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Sports Fans and the Second Screen Jess Greenwood, Zachary Yorke June Sports fans have always shouted at the screen and leapt off the couch with the roar of the crowd.
Today, watching live sports is an even more active experience because our devices are always within reach.
But what triggers us to reach for them? To find out, we visited soccer and football fans in Denver and Chicago, sat in their living rooms, watched games with them, and asked lots of questions.
By unpacking second-screen behaviors, we uncovered how brands can deliver more engaging marketing during the big game. Mobile is changing how we watch sports Tim is watching a game on TV.
We're 30 minutes into the first half, and it's been a snoozer. Collective moments such as big televised sporting events are prime second screen territory, and our research shows that events such as the Oscars attract a similar level of engagement.
Put simply, if there's something big happening on the first screen, there's probably something big happening on the second screen, too.
The recent surge in smartphone penetration has opened the door to this dramatic shift in behavior. What's clear is that fans are not only searching more on mobile, but they're also searching during the game: a new pattern of behavior that barely existed four years ago, when most of the search activity happened immediately after the final whistle.
This change creates more moments for marketers to reach fans on the mobile web, right when they're most engaged. In every living room that we visited, people talked about using their devices to connect with other fans.
Some wanted to feel the adrenaline rush of big moments in real-time. Others were focused on being the first to broadcast cool content and have their voice heard. And for some fans, connecting meant finding a common language and building social connections out in the world, away from their televisions.
Both love sports, and they watch games together on Mario's couch, smartphones in hand. During lulls in the action, they message with family and friends' an extra layer of entertainment that Anthony thinks could feel even more connected.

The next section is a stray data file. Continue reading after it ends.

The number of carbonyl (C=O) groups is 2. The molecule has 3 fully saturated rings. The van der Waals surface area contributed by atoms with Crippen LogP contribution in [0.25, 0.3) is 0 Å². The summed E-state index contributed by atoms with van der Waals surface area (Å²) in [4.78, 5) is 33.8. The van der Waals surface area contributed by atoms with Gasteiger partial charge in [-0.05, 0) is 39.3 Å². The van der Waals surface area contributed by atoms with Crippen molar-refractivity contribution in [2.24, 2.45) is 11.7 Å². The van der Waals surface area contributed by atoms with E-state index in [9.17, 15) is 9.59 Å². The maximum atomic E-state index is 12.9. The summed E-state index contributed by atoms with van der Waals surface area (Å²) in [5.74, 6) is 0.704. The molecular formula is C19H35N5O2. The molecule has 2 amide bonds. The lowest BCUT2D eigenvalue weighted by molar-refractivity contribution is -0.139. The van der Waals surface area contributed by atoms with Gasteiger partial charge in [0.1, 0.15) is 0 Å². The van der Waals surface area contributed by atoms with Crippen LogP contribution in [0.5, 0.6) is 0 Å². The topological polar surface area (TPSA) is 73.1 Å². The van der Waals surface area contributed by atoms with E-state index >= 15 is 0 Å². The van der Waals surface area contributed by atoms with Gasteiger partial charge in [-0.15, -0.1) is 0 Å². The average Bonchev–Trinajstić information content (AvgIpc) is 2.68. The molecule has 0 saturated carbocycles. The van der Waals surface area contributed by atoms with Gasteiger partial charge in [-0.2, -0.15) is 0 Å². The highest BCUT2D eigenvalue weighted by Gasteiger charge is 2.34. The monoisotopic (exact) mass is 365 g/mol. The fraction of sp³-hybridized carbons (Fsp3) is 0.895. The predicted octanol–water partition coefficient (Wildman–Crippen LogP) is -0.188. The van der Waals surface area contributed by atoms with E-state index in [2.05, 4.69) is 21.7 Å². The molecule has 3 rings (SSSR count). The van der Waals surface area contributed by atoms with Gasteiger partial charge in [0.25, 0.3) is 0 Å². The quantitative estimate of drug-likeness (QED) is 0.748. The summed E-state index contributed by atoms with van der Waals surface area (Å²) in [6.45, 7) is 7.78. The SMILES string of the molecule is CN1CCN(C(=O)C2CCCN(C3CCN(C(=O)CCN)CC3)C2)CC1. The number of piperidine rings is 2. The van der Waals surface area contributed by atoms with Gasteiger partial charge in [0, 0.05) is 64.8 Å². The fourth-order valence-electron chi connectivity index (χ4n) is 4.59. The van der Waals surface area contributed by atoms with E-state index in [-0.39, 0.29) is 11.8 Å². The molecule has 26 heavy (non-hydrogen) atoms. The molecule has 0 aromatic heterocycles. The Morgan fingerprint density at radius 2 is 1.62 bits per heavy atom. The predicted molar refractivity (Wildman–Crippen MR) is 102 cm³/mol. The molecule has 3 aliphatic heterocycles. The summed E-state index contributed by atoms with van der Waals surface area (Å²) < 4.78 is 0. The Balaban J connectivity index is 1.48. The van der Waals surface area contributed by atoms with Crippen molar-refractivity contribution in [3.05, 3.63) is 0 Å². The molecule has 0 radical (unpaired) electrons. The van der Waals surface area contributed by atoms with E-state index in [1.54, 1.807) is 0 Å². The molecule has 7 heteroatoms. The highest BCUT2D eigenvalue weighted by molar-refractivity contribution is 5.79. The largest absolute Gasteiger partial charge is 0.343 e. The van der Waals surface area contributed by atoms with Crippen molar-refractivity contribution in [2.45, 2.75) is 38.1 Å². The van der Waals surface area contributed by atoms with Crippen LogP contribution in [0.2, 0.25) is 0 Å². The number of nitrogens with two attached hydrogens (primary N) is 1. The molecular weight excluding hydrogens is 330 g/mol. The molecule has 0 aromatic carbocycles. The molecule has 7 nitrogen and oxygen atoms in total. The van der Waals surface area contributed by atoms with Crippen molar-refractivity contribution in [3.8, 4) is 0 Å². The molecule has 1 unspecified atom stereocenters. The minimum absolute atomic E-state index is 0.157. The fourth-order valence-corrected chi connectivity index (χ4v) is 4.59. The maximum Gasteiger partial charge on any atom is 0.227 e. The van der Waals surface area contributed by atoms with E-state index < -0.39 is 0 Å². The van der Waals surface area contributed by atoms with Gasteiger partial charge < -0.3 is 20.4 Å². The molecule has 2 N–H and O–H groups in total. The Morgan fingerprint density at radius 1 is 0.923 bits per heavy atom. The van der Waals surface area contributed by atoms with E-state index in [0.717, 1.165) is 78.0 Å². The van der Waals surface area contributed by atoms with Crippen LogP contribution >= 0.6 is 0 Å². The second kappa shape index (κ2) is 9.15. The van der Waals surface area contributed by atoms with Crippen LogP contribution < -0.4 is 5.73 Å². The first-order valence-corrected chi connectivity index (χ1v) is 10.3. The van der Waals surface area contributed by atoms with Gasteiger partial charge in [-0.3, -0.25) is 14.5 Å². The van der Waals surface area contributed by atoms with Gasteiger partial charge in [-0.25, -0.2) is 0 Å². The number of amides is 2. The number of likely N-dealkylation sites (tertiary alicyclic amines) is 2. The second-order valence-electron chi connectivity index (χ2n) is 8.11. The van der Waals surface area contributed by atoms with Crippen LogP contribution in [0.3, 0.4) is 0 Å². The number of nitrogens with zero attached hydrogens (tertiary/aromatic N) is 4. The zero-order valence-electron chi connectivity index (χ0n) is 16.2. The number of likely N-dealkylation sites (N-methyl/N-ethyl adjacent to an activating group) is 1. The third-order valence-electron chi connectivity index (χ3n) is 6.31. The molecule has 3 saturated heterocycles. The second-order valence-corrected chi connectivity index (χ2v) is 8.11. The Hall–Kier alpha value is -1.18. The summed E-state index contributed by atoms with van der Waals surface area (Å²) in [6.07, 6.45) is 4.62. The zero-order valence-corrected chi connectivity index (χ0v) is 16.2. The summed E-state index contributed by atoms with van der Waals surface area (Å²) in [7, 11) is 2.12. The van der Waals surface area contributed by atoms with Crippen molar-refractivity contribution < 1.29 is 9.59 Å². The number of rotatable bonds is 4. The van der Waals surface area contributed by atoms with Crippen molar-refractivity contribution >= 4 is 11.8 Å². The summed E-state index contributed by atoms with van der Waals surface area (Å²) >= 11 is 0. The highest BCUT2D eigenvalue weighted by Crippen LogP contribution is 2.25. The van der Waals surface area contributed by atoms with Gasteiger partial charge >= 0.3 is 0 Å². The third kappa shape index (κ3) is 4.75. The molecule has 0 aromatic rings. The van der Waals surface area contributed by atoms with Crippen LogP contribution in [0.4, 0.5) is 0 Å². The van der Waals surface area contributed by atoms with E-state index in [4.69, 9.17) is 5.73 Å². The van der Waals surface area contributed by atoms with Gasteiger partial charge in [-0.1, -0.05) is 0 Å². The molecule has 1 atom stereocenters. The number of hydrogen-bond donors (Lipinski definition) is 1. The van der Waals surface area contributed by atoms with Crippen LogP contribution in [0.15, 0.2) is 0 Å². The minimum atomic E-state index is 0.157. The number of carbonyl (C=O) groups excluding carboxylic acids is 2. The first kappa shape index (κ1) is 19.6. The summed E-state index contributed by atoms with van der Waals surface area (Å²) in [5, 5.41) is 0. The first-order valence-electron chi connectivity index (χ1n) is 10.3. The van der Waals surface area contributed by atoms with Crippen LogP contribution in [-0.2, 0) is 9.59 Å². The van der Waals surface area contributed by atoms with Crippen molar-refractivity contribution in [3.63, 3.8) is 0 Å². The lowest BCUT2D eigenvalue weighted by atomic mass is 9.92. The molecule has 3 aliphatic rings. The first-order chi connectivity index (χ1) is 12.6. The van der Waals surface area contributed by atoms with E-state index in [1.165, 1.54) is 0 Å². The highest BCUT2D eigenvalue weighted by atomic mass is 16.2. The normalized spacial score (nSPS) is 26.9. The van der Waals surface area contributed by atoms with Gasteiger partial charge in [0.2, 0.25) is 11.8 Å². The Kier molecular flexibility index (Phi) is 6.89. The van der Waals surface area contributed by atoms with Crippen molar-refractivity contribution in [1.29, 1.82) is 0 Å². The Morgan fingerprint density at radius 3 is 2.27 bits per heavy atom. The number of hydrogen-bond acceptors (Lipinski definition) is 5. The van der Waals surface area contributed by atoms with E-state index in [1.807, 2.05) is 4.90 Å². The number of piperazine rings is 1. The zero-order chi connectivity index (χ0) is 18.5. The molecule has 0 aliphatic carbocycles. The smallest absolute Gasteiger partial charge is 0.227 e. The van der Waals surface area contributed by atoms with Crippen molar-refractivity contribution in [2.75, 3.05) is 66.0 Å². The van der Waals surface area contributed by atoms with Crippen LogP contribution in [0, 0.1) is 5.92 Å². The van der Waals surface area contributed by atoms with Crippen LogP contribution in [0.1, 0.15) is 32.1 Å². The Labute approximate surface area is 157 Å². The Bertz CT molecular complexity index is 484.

Anthony pointed out a drawback of being in constant contact with a big social group, "I want a social network that's just for sports. I can't curse about the game on Facebook because my Mom is there. Anthony told us, "Of course I want my team to win, but it's really just about having a good time with my friends.
For them, the second screen is less about the roar of the crowd, and more about being the first to share something cool that their peers appreciate. They are the kind of fans who love to share bite-sized visual content to show their allegiance.
They're quick with comments or memes that show they're clever, and they don't mind stoking a little competitive energy.
Carlos told us, "If my friends from rival teams are bragging about a game online, I want to be able to immediately bring up stats about their team from last year to throw in their faces. Fans are hungry for cool content to broadcast quickly to their networks, but getting to that content can be a chore.
Rita added: "It sucks that you have to wait a day to see video clips, pictures and memes. I just want to grab them straight from the TV. They never miss a game. For them, the second screen is a way to search for facts, stats and trivia to fuel both game-time and water cooler discussions after the game.
It's about making logical arguments. Trash talk and sports debates build social connections. Whether you're making a case at a conference or talking smack at a sports bar with your friends, the second screen is where you do your homework.
Engaging fans in real time: Sharing the rush What fans want: to feel the roar of the crowd in real time Give fans at home ways to participate in the energy and rituals of the stadium. Make fan-to-fan communication more dynamic and visual.
Social broadcasting What fans want: to push entertaining and inspirational content out to their network Make cool, credible content easy to access.
Make interactions quick, and sharing seamless. Plan ahead. Identify possible scenarios and create content that can be tweaked on the fly and quickly delivered when the time comes. You may not use it all, but the prep work will make you nimble in the moment, for maximum impact.
Searching for a common language What fans want: to be armed with information for social situations Make it easy to find and collect snackable facts, stats and trivia. Partner with creators and influencers to surface relevant info in engaging ways.